This is the Mercedes-Benz B-Class Electric Drive, the manufacturer’s pure electric version of the newly facelifted B-Class.
Rather than follow the lead of the BMW i3 and build an electric car around an all-new architecture, this EV is based on the standard production car, which has needed the minimum of amount engineering changes.
Taking inspiration from the original A- and B-Class models, the new-generation car has the option of a ‘sandwich’ version of the rear half of the car’s platform. Called the ‘Energy Space’ by Mercedes, raising the floor in the rear half of the cabin frees up underfloor space, which, in the EV, accommodates the lithium-ion battery pack. This space is also used by the natural gas-powered version of the B-Class to accommodate three gas tanks.
The upshot is that the B-Class is as effectively as spacious as the mainstream versions, which means a good 500-litre boot, generous head and legroom and the option of a fold-forward front passenger seat, which allows loads well over two metres long to be swallowed.
The electric drive system has been sourced from Tesla (interestingly, the day this production car was launched to the press was same day Daimler disposed of its four per cent stake in Tesla, which it had held since 2009).
The B-Class Electric Drive has a three-mode operation. Economy Plus – designed for constant steady-speed journeys – reduces the output of the motor to just 83bhp and top speed to 68mph. Economy reduces output to 132bhp and Sport offers the motor’s full 179bhp. However, the two Economy modes can be overridden and full power and torque accessed by the driver using the kickdown function.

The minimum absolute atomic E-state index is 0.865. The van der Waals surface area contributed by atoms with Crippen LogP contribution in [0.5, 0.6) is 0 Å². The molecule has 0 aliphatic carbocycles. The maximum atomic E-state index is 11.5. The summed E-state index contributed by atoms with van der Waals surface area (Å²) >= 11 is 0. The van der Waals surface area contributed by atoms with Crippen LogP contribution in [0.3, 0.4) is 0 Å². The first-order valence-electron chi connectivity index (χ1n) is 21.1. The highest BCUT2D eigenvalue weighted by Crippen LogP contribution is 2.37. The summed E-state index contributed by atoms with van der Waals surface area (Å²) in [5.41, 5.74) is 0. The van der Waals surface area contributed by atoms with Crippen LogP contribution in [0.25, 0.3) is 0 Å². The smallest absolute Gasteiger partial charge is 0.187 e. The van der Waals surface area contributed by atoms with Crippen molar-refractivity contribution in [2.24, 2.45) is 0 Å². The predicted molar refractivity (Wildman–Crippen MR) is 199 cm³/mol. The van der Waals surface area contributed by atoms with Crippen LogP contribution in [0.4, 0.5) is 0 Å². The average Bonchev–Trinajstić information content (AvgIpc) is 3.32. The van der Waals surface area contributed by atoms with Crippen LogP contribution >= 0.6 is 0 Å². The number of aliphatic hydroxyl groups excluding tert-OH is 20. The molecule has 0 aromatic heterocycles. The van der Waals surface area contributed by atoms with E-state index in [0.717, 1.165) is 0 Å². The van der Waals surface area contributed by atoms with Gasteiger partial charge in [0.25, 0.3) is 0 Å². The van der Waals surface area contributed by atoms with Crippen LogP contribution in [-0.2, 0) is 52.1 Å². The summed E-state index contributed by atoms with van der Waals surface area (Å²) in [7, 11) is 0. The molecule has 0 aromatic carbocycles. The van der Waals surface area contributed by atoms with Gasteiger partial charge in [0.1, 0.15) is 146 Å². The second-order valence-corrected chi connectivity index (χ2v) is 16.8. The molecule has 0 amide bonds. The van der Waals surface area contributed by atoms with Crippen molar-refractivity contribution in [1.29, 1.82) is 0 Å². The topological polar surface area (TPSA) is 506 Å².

If the ‘Collision Prevent Assist Plus’ system is added as an optional extra, this B-Class acquires a very neat radar-assisted recuperative braking system. Using information from the radar about the state of traffic ahead, the car can use battery-charging braking to slow itself or, when the road ahead is clear and/or downhill, switch to ‘sailing mode’ which doesn’t use any battery power.
Fully recharging the B-Class via a 16-amp home wall socket will take around nine hours if the battery is empty. Using a 400-volt three-phase electricity supply (rather more common in Asia than Europe), the car can be recharged in just three hours.
It's very impressive indeed. In terms of all-round refinement and pace, the electric B-Class is far better than its internal combustion engine sister cars. Indeed, the car’s effortless torque and near-silent progress puts it in a category of its own.